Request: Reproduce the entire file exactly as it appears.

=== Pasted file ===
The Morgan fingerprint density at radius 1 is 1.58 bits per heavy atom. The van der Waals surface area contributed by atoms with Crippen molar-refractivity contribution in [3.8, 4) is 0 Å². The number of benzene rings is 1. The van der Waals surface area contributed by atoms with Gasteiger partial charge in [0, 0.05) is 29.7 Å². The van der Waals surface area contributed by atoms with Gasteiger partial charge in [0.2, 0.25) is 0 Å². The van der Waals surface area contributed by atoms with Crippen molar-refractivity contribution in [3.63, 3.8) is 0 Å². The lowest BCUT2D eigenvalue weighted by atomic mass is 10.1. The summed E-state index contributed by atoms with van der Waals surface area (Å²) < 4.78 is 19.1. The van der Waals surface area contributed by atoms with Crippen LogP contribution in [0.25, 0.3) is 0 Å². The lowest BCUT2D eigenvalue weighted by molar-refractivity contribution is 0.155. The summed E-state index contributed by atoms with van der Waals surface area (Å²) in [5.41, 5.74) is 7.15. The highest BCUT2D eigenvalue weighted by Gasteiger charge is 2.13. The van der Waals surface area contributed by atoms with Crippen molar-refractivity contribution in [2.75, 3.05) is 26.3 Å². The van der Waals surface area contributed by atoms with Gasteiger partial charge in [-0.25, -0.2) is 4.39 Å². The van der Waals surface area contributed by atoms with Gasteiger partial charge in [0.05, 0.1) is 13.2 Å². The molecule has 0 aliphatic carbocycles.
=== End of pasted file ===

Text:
The Morgan fingerprint density at radius 1 is 1.58 bits per heavy atom. The van der Waals surface area contributed by atoms with Crippen molar-refractivity contribution in [3.8, 4) is 0 Å². The number of benzene rings is 1. The van der Waals surface area contributed by atoms with Gasteiger partial charge in [0, 0.05) is 29.7 Å². The van der Waals surface area contributed by atoms with Gasteiger partial charge in [0.2, 0.25) is 0 Å². The van der Waals surface area contributed by atoms with Crippen molar-refractivity contribution in [3.63, 3.8) is 0 Å². The lowest BCUT2D eigenvalue weighted by atomic mass is 10.1. The summed E-state index contributed by atoms with van der Waals surface area (Å²) < 4.78 is 19.1. The van der Waals surface area contributed by atoms with Crippen LogP contribution in [0.25, 0.3) is 0 Å². The lowest BCUT2D eigenvalue weighted by molar-refractivity contribution is 0.155. The summed E-state index contributed by atoms with van der Waals surface area (Å²) in [5.41, 5.74) is 7.15. The highest BCUT2D eigenvalue weighted by Gasteiger charge is 2.13. The van der Waals surface area contributed by atoms with Crippen molar-refractivity contribution in [2.75, 3.05) is 26.3 Å². The van der Waals surface area contributed by atoms with Gasteiger partial charge in [-0.25, -0.2) is 4.39 Å². The van der Waals surface area contributed by atoms with Gasteiger partial charge in [0.05, 0.1) is 13.2 Å². The molecule has 0 aliphatic carbocycles.